To Mitigate or to Adapt: Is that the Question? Observations on an Appropriate Response to the Climate Change Challenge to Development Strategies
Zmarak Shalizi † Franck Lecocq
Climate change is a new and important challenge to development strategies. In light of the current literature a framework for assessingresponses to this challenge is provided. The presence of climate change makes it necessary to at least review development strategies—even in apparently nonclimate-sensitive and nonpolluting sectors. There is a need for an integrated portfolio of actions ranging from avoiding emissions (mitigation) to coping with impacts (adaptation) and to consciously accepting residual damages. Proactive (ex ante)adaptation is critical, but subject to risks of regrets when the magnitude or location of damages is uncertain. Uncertainty on location favors nonsite-speciﬁc actions, or reactive (ex post) adaptation. However, some irreversible losses cannot be compensated for. Thus, mitigation might be in many cases the cheapest long-term solution to climate change problems and the most important to avoidthresholds that may trigger truly catastrophic consequences. To limit the risks that budget constraints prevent developing countries from ﬁnancing reactive adaptation—especially since climate shocks might erode the ﬁscal base—“rainy-day funds” may have to be developed within countries and at the global level for transfer purposes. Finally, more research is required on the impacts of climate change, onmodeling the interrelations between mitigation and adaptation, and on operationalizing the framework. JEL codes: O10, Q54, Q56
Until recently, policymakers and development experts could at least assume that where there was water today, there would still be water in the future. Or that
# The Author 2009. Published by Oxford University Press on behalf of the International Bank for Reconstructionand Development / THE WORLD BANK. All rights reserved. For permissions, please e-mail: email@example.com doi;10.1093/wbro/lkp012 1–27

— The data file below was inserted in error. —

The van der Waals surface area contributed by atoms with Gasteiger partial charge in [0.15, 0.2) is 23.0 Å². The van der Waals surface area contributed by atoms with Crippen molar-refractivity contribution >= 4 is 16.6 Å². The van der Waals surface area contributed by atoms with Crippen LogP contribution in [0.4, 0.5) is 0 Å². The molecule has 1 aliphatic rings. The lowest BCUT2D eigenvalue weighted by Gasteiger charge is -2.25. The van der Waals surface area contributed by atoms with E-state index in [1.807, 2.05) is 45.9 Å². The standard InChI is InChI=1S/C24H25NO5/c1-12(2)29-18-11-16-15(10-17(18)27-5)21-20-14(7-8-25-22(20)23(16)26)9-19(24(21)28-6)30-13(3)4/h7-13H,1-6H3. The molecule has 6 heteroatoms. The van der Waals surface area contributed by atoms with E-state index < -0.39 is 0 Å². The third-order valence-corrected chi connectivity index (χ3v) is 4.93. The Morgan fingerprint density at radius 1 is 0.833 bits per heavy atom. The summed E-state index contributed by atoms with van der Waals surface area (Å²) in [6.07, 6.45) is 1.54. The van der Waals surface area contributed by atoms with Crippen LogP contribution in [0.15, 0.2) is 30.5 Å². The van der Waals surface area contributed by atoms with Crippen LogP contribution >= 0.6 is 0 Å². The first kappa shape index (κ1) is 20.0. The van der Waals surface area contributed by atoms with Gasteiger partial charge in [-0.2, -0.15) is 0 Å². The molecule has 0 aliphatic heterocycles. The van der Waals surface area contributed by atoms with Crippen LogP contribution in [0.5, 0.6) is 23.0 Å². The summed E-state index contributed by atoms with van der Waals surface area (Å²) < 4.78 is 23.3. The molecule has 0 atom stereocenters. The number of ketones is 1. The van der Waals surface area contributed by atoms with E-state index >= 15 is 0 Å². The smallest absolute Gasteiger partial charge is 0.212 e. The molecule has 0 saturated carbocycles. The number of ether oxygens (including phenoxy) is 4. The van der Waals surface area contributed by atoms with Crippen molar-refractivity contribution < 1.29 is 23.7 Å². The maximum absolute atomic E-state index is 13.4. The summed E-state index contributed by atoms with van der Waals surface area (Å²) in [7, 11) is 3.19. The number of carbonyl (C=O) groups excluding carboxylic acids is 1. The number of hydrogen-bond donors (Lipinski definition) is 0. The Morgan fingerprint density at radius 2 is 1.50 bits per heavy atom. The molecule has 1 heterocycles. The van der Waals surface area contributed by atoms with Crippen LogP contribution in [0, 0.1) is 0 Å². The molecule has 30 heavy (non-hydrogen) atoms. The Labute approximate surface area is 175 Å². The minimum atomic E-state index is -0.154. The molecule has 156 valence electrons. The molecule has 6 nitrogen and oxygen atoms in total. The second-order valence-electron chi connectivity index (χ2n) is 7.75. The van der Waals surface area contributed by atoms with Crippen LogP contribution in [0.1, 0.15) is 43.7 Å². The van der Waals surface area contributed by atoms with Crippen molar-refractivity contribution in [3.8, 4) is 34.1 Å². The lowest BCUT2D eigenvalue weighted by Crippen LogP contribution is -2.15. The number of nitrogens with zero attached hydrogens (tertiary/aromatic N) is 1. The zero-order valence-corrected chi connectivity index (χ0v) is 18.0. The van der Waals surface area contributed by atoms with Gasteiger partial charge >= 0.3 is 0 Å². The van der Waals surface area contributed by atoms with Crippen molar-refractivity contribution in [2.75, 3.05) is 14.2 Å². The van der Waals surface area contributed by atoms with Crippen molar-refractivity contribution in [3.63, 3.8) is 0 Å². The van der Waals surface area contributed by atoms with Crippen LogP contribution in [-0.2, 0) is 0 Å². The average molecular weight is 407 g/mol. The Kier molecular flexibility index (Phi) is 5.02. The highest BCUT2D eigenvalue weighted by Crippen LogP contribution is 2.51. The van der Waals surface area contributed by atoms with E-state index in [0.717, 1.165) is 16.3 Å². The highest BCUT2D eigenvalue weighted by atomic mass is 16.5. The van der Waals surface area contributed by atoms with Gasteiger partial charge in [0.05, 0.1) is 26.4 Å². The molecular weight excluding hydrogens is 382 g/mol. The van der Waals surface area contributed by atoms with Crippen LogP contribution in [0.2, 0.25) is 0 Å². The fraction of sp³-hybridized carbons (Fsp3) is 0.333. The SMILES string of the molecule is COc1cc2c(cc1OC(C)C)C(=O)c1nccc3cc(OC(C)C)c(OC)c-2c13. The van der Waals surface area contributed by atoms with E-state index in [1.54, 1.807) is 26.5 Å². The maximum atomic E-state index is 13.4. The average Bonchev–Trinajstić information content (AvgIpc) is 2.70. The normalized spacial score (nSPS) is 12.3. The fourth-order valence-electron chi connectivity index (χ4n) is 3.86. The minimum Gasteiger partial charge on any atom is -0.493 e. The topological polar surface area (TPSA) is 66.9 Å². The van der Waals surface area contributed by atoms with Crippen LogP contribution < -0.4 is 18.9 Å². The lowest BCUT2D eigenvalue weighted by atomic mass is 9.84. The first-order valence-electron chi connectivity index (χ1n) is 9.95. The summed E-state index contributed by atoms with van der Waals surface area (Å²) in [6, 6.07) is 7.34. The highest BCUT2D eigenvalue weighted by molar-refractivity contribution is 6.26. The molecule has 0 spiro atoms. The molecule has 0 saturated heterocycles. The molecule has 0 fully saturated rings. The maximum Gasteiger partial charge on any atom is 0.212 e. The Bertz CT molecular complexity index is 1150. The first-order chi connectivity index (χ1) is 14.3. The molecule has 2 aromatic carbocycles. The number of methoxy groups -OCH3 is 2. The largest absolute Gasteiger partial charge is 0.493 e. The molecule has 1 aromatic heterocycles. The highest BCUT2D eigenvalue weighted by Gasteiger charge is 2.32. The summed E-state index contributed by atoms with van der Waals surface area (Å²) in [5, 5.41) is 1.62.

where there was a coastline suitable for a port, that coastline would still be there in the future. In other words, the geographical and physical foundations for development, and for the determination of competitive advantage, were treated asstable and reliable. This presumption is no longer true, as climate change threatens to bring about important shifts in precipitation and weather patterns, sea levels, and water ﬂows (IPCC 2007a), ratcheting up pressure on the land and on ecosystems (IPCC 2007b), thereby making previously stable parameters less stable. In fact the ﬁngerprints of climate change are increasingly evident in changingweather patterns across the globe. From a developing country perspective, climate change is thus yet another important (and new) challenge within which development takes place. It may bring new opportunities, but also many constraints and risks. As such, development and growth will be taking place against a new headwind. The key question for developing countries is the extent to which this newchallenge— climate change—will modify the allocation of resources in development strategies. For a variety of reasons, the international debate on climate change is currently framed around “reducing emissions”, that is, mitigation. Since we all emit greenhouse gases (GHG) into a shared atmosphere, protecting the quality of the atmosphere as a global public good requires global collective action.Developed countries have taken some (modest) emission reduction commitments, and developing countries are now under pressure to commit to emissions targets as well. Developing countries have resisted this call on the grounds that they have contributed little to the current concentrations of GHG in the atmosphere and that they cannot afford to increase the cost of development given their poverty and...